Hindus across India have many ways of celebrating Navratri Festival. The way it is celebrated in Northern India would be the exact opposite of how it is celebrated in Southern India. The attitudes of the people in West Bengal, in the east, is very different during the season of Navratri because the occasion is celebrated as the victory of good (Ma Durga) over evil (Mahishasura). In the western state of Gujarat, Navratri is a nine-day carnival complete with glowing city lights, scintillating dance performances and groovy music. The popular folk dance of Gujarat known as Garba is the highlight of the Navratri festivities in the State. This article will teach you more about the famous Garba dance of Navratri.
The Dance of Navratri Garba
The Garba is performed in Gujarat on festive occasions like Navratri, Sharad Purnima, Vasant Panchami and Holi. When the dance is performed during the nights of Navratri it is an act of worship for the Goddess Jagdamba. The dance is performed mostly by women, but men can now take part in it as well.
The dance starts with the performers in a circular formation. ‘Garba’ comes from the words ‘Garha Deep’ a lamp placed inside the perforated earthen pot known as a a Garba. The pot is illuminated by the lamp inside it, which represents the seed of life. Legend has it, Usha, the grand daughter-in-law of Lord Krishna, popularized Lasya Nritya, which is now called Garba.
In its original form Garba had the women place the pot ‘Garba’ with the lamp on top of their heads, then they began to dance in a circular motion. They also sing and clap their hands and continue to dance in circular steps, very gracefully. The dance is accompanied by traditional instruments. The pot contains a single betel nut and a silver coin. On top of the pot is a coconut to give it an appearance resembling a holy ‘Kumbh’. Deep in the interior of Gujarat, there exists a tradition whereby women place the perforated earthen pot, together with the lamp inside it, at the center of a stool and dance around it all the while clapping their hands and singing songs of praise to the Goddess Jagdamba.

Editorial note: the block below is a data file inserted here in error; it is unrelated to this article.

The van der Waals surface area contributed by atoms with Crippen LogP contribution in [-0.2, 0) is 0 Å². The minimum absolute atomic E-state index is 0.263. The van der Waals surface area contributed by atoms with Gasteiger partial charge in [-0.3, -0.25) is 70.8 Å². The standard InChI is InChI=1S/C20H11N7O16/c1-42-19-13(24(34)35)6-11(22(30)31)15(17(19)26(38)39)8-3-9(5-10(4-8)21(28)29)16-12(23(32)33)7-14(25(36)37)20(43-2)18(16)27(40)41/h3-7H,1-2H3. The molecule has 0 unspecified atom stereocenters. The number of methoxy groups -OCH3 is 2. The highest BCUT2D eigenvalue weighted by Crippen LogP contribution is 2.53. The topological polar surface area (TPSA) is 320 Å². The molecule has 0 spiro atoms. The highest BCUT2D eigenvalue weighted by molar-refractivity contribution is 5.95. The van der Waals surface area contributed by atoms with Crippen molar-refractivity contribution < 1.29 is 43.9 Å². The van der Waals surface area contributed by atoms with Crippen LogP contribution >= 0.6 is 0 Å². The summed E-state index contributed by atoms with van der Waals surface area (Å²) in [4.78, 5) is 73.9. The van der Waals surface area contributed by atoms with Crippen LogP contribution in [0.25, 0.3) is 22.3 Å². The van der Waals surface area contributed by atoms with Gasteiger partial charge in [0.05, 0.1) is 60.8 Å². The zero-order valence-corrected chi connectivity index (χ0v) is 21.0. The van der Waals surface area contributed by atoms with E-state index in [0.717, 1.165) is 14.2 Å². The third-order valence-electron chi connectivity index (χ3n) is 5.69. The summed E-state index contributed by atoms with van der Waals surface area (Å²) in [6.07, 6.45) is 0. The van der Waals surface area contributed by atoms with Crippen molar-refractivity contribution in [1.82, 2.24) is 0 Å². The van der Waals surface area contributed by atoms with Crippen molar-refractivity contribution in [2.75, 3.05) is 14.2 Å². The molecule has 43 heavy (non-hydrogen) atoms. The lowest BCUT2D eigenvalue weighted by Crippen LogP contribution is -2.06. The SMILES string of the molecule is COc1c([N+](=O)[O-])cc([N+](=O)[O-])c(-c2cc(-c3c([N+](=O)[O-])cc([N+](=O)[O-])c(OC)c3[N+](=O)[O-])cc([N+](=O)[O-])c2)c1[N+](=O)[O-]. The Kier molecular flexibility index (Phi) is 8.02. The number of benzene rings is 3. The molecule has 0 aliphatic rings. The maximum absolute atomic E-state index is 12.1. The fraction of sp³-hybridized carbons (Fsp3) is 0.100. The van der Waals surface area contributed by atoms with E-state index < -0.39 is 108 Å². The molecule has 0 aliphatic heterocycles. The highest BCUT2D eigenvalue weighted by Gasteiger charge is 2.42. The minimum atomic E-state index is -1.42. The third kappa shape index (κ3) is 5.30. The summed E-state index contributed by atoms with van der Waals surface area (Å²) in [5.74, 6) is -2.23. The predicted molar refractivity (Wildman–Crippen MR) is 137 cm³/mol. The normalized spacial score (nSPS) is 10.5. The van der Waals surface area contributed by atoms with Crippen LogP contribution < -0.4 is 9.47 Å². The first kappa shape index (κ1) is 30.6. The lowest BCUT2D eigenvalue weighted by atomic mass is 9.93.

During the festival of Navratri, the Garba dances occur at night. The performances are choreographed by the different cultural communities and clubs. During the ‘Garba Night’ the dancers gather in an open space, or a club or a street corner. They form a circle around an idol or a photo of the goddess. The dance begins with the beat set to a slow tempo. As the dance proceeds the energy level of the participants increases with the quickening of the beat and tempo of the music. The music is orchestrated by the drummer who sits in the center of the dance circle.
Navratri Garba is of the most colorful of all dances. The dancers, men and women alike, weak colorful and attractive traditional attire. Most dancers where the sari in the typical Gujarati sytle. In the region of Saurashtra, the performers wear majestically embroidered petticoats called a Ghaghara wityh a backless choli or kapdu with a head cover called a odhani. They also wear lots of silver jewelry on their head. While the men would wear a Kediyum shirt and vajani trousers with a rumal head piece. The traditional instruments of the Garba are the Drum, Harmonium and Naal.